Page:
Geoffrey Alderman, the British historian and occasional Press TV contributor, attacked the Ofcom decision, and called for it to be reversed. He described the action by Ofcom as "thoroughly deplorable as well as palpably cynical".[35] Defenders of Press TV, including Alderman and the broadcaster's legal representative, Farooq Bajwa,[36] have referred to a formerly secret American diplomatic cable dated 4 February 2010. Later released by WikiLeaks, it says the British Government was at time “exploring ways to limit the operations of the IRIB's Press TV service”. This 'exploration' was in response to the jamming by the Iranian government of broadcasts by the BBC Persian Service and the Voice of America, also mentioned in the document[37] and mentioned by Alderman.

Removal from Astra satellite

On April 3, 2012, Munich-based media regulator Bayerische Landeszentrale für neue Medien (BLM), announced it was removing Press TV from the SES Astra satellite, as they did not have a licence to broadcast in Europe.[38][39] However, the channel's legal team submitted documents to the court that proved Press TV could broadcast under German law. An administrative court in Germany accepted Press TV's argument and the legal procedures began. Munich's Administrative Court announced on Friday 15 June that the ban was illegal.[40] Recently (September 2012), the channel has again been unavailable on Astra 19.2E.

Personnel

Press TV correspondent Sonia Labboun in Madrid.

Sarafraz announced[41] at the broadcast channel's launch press conference that Press TV intended to have correspondents in cities outside Iran, as well as four correspondents covering the Israel-Palestine conflict from Gaza, Ramallah and Jerusalem. He announced that many of Press TV's foreign-based staff and freelance correspondents would be non-Iranians and that training for some of the staff had been provided by "a BBC employee."[41]

Notable current presenters include Bradford West,[42] who presents Comment and The Real Deal.[43]

Notable former presenters include Ken Livingstone, a former Mayor of London.,[44] who hosted Epilogue, a monthly book review program, and occasionally Comment.[45]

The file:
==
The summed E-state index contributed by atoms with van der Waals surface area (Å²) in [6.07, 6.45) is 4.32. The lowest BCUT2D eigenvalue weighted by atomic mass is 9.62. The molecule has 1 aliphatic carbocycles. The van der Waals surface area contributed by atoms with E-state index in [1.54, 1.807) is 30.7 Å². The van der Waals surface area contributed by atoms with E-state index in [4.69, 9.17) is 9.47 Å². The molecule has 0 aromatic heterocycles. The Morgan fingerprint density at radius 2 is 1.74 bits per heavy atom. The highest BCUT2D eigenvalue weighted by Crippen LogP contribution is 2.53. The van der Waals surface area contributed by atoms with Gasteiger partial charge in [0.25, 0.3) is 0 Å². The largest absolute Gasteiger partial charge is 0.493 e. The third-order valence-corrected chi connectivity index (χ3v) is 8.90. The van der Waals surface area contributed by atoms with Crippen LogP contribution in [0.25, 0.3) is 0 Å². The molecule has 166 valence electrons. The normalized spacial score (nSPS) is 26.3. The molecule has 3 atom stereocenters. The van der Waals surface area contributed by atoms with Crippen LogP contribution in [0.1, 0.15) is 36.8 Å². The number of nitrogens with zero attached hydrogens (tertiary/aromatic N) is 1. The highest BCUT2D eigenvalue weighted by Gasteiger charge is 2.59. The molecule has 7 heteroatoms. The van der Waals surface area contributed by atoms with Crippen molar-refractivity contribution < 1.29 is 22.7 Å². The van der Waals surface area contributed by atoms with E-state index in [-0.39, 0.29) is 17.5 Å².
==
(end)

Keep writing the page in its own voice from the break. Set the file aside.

Journalist Andrew Gilligan resigned from Press TV after he said that "taking the Iranian shilling was inconsistent with my opposition to Islamism".[46] Prior to his departure, Gilligan hosted The Forum that consisted of a "regular discussion show on the station, in which Islamism, and the policies of the Iranian government, were often debated and challenged."[46]

See also


References

  1. ^ "Country Profile: Iran". BBC News. 30 November 2009. Retrieved 29 December 2009. 
  2. ^ a b c Rouhanicare: Iran's president promises healthcare for all by 2018. World news | The Guardian.
  3. ^ "Iran launches English TV news station | Jerusalem Post". Fr.jpost.com. 
  4. ^ "Press TV". Presstv.ir. 27 September 2010. 
  5. ^ a b "Press TV offers viewers new experience". 18 May 2009. Retrieved 29 December 2009. 
  6. ^ "IRIB-Iran launches Press TV website". ISNA. Asia-Pacific Broadcasting Union. 24 January 2007. Retrieved 27 June 2007. 
  7. ^ "Iran Launches English Satellite Channel". The Washington Post. Associated Press. 26 June 2007. Retrieved 27 June 2007. 
  8. ^ "Media Environment Guide: Iran". BBC Monitoring. 30 July 2009. Retrieved 21 December 2013. 
  9. ^ "Press TV launches new website". Press TV. 17 March 2009. Retrieved 29 December 2009. 
  10. ^ "Press TV upgrades to widescreen format". Retrieved 7 December 2011. 
  11. ^ Fathi, Nazila (2 July 2007). "Iran expands role in media, via satellite and in English". New York Times. Retrieved 29 December 2009.